Brand heritage is an emerging concept within the marketing discipline, which suggests that the historical status of older companies is often explicitly linked to their brand identity and consumer appeal. The aim of this paper is to illustrate and validate this concept.
This paper provides a profile of the Cunard Line, which offers limited evidence to support prior conceptual work by other scholars. The paper uses historical research methods to illustrate the principles of brand heritage within a specific circumstance.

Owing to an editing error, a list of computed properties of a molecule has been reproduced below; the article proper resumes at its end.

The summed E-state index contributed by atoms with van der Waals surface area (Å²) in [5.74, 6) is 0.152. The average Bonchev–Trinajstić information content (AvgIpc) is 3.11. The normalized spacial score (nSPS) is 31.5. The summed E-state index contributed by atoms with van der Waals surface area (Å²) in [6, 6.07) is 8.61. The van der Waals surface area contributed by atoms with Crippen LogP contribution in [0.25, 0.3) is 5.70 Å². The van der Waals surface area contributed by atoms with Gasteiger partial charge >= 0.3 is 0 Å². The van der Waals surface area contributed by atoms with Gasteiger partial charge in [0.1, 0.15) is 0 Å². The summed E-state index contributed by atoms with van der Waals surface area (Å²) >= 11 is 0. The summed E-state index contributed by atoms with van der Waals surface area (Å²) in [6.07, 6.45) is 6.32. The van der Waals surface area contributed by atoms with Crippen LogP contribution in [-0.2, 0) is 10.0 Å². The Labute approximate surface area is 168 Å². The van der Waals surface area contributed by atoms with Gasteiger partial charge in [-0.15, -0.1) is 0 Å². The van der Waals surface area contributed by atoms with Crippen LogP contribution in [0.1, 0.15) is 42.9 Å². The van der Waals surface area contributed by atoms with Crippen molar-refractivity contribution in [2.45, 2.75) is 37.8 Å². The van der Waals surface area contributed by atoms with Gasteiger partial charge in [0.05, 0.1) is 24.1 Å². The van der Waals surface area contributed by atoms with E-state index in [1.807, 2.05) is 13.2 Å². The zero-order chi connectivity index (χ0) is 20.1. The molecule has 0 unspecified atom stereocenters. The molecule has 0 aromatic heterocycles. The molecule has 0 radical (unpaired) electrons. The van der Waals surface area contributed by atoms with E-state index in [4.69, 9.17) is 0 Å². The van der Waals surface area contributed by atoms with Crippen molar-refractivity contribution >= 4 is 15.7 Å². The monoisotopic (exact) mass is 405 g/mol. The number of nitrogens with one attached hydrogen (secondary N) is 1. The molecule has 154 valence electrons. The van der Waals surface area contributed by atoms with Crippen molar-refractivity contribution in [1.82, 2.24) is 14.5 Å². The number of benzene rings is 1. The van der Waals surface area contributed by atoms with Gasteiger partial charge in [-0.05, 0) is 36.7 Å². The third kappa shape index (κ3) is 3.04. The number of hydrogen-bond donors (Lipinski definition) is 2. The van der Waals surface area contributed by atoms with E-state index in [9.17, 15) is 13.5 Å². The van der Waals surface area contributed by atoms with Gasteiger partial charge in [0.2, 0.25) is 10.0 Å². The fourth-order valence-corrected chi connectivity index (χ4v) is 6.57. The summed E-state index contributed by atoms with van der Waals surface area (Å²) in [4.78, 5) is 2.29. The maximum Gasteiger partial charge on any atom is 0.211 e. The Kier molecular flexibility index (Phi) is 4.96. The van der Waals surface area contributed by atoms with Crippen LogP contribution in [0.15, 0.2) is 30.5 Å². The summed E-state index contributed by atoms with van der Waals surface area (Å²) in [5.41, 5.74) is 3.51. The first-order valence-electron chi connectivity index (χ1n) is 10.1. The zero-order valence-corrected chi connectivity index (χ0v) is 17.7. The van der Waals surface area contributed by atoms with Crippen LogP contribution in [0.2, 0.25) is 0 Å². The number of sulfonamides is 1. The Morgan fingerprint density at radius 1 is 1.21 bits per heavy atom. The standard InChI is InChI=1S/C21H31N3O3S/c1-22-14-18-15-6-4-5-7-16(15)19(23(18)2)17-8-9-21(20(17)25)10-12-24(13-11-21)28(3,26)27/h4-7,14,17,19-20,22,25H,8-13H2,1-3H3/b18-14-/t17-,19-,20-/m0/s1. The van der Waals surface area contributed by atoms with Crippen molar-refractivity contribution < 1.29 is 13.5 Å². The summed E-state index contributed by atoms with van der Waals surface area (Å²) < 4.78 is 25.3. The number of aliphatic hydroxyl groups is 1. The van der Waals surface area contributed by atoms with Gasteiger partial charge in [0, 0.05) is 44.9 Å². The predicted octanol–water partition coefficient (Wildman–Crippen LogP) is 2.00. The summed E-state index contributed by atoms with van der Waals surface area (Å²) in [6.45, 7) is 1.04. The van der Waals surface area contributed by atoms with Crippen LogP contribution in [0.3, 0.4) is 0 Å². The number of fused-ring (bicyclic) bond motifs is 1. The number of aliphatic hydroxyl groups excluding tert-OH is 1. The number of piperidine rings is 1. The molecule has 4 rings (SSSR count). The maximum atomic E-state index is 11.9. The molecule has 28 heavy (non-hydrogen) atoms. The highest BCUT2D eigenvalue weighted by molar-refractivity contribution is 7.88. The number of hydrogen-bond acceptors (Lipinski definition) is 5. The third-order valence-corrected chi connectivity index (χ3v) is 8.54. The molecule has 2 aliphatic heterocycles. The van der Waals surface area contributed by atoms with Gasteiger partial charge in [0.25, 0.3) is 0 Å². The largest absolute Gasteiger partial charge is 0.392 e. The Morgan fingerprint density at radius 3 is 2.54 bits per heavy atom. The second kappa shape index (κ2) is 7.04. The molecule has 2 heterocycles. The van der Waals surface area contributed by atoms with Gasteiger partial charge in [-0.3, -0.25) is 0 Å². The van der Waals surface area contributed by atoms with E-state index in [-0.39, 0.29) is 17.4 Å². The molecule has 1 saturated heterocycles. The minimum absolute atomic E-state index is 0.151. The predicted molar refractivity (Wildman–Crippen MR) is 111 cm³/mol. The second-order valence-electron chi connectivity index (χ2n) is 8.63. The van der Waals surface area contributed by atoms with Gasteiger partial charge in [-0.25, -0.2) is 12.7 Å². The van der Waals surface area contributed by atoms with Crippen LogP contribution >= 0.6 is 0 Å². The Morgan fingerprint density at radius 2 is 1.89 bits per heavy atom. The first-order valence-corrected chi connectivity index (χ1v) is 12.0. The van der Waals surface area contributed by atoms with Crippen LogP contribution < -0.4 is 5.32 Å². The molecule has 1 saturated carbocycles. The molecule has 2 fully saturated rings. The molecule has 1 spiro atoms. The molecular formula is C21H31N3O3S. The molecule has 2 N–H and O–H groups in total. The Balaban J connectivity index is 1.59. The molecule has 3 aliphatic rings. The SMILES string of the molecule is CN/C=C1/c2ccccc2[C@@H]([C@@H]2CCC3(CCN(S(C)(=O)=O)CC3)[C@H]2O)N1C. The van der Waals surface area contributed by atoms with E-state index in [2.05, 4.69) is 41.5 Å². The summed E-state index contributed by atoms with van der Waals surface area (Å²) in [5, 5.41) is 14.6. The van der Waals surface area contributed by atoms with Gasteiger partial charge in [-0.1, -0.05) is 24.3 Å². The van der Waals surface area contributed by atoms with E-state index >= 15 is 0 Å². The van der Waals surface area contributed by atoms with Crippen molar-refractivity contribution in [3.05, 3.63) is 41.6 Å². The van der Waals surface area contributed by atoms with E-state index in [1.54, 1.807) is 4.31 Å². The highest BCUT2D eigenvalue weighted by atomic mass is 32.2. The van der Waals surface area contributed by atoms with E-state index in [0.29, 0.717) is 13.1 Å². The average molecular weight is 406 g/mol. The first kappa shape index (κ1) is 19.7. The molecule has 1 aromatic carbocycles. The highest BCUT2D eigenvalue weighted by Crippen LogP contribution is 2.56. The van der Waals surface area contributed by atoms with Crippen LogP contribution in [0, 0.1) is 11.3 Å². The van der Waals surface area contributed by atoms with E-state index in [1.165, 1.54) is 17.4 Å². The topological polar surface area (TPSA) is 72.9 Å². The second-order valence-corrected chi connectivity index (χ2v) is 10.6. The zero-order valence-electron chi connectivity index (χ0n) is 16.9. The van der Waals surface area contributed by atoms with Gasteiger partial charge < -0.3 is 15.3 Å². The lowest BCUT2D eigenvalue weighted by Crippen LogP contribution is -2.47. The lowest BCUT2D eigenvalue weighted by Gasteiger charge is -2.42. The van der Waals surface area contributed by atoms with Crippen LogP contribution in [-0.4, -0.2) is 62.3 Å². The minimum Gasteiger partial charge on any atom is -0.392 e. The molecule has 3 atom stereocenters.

Heritage is central to the brand identity of Cunard and was a significant factor in the recent turnaround of the company. This paper demonstrates the nature and power of the brand heritage concept, even within a future‐oriented repositioning effort.
Although the example of Cunard validates the brand heritage concept in a specific instance, it does not offer evidence that brand heritage is a universal phenomenon.
Brand heritage should be included within the repertoires of marketing strategists and brand managers. Executives of older companies should be aware of this approach and should consider the potential to exploit heritage for competitive advantage.
This paper offers original research to support prior conceptual scholarship on the emerging topic of brand heritage.
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